Inactivity in Youth and Adults
On your mark, get set, go!
Running is an activity that many enjoy and can be extremely beneficial to one’s health. A 30 to 40 minute run, three or four times a week can help to maintain flexibility, increase mobility and build strength and endurance.
Proper posture and body mechanics will help lessen the strain on your body.Physiotherapists recommend:
- Stretch before and after your run. Concentrate on stretching the calf, hamstring, quadriceps,iliotibial band, groin, buttocks, outside of the knee and back. With each exercise, hold the stretch for at least 15 seconds, until you feel tension but not pain, and do not bounce.
- Before starting your run, relax and take a deep breath. This allows the lungs to move into an efficient position and the hips to pull forward, for an easier run. After exhaling, try to maintain your chest in this alignment.
- Look straight ahead and run in a straight line. Swing your arms naturally.
- Good running posture will allow your feet to run almost automatically, with a quick, gentle push. The push off should always be forward and not upwards.
- A smooth stride will reduce effort and therefore increase efficiency. Increasing the frequency of your stride and keeping the feet lower to the ground will allow your muscles to stay relaxed.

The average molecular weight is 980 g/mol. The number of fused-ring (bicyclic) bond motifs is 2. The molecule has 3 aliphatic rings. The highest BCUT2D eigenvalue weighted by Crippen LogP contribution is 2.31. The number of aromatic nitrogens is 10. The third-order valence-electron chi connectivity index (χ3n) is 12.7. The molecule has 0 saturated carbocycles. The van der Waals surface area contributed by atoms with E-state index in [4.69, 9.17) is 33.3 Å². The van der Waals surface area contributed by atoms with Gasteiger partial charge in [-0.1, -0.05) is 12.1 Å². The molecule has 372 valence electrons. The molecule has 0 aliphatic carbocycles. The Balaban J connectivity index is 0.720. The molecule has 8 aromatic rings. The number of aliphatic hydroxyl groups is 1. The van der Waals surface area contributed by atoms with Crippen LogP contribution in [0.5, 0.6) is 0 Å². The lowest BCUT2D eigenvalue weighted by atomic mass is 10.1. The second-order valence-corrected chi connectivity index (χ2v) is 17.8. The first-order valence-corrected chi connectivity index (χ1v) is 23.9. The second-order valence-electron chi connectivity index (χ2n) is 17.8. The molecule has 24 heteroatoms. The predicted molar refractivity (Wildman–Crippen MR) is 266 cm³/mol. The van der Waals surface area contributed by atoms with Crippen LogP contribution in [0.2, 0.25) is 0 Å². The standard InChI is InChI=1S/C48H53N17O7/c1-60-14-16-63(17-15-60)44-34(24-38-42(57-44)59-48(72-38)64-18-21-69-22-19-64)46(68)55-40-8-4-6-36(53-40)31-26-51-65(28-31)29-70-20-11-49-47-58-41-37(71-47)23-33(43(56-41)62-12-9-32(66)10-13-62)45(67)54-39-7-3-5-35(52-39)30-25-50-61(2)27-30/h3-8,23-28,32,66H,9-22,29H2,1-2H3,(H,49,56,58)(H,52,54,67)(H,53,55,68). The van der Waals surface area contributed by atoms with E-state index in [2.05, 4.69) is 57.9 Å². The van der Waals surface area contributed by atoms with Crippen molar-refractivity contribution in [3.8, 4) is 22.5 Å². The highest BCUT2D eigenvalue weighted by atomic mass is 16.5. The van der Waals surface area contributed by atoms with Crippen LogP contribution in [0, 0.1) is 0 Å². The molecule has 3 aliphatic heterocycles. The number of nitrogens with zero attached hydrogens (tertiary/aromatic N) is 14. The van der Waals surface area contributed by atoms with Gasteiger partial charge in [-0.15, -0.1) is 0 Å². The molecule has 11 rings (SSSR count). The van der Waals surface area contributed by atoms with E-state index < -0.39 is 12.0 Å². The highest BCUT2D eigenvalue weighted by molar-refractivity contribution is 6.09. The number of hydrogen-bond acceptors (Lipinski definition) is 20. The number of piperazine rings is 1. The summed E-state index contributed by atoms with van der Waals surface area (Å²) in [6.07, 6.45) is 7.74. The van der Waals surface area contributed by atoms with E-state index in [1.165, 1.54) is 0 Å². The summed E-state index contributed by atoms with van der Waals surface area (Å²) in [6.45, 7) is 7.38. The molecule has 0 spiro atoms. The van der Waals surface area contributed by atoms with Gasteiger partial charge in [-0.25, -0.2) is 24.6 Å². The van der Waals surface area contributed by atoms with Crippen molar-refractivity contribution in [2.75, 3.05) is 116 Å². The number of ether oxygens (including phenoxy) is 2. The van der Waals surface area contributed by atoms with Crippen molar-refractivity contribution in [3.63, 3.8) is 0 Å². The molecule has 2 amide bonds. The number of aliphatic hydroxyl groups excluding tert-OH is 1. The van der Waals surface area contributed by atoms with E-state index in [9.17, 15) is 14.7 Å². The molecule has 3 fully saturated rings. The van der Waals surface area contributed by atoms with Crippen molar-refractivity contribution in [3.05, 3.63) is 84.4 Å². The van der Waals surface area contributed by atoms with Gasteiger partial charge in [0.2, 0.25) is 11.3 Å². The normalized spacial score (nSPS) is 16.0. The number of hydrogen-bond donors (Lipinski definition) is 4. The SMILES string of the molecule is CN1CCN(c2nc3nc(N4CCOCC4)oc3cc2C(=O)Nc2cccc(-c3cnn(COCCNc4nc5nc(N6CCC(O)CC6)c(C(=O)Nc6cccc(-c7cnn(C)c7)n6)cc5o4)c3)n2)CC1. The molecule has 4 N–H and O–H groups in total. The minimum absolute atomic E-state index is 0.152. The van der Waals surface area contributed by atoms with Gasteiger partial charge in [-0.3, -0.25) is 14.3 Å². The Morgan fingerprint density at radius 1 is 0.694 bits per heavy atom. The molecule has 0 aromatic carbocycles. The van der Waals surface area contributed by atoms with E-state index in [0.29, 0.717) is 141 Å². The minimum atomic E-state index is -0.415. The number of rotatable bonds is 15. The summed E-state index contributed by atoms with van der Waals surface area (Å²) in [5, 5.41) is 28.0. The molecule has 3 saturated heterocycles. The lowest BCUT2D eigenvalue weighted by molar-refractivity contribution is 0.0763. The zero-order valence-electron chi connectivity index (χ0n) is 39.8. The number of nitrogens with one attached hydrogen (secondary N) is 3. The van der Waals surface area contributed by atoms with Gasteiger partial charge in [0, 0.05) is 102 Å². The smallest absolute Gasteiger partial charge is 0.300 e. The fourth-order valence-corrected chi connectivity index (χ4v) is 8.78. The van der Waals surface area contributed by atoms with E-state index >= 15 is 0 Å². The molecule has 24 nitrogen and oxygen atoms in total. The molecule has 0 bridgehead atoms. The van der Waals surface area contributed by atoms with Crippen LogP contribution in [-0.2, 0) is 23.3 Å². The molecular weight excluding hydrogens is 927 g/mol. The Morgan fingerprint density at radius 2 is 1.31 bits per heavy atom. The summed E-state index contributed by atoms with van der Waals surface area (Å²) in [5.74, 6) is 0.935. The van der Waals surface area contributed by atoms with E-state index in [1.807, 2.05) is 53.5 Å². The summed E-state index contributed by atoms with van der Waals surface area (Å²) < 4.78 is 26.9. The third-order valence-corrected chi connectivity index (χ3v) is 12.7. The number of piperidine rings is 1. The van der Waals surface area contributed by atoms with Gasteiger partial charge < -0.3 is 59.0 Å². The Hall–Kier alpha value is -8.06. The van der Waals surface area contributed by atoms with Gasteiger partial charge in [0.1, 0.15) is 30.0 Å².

- Increases in mileage and speed should be by 10%. An unrelenting increase in mileage from one week to the next will ultimately result in injury.
- Pace for interspersing of hard days and easy days and also hard and easy weeks.
- One or two days a week, at least, should be devoted to rest or non-running activities.
- Because of the repetitive nature and impact running has on your body, runners tend to be more susceptible to injuries.
- Avoid running on hard surfaces. Dirt paths are better than asphalt and asphalt is better than concrete. Grassy areas may look inviting but they may hide holes, rocks, and other potential hazards;
- Rotate your activities (running, cycling, swimming, etc.) to reduce strain and keep it interesting;
- Don’t overdo it – proper rest is essential; listen to your body and watch for recurring or persisting pain – if concerned, seek early professional attention from a physiotherapist.
Physiotherapists are experts in movement and mobility, body mechanics, muscles and joints. They will help develop an exercise program specially-tailored to your needs, putting together the right combination of activities to improve physical fitness and avoid injury.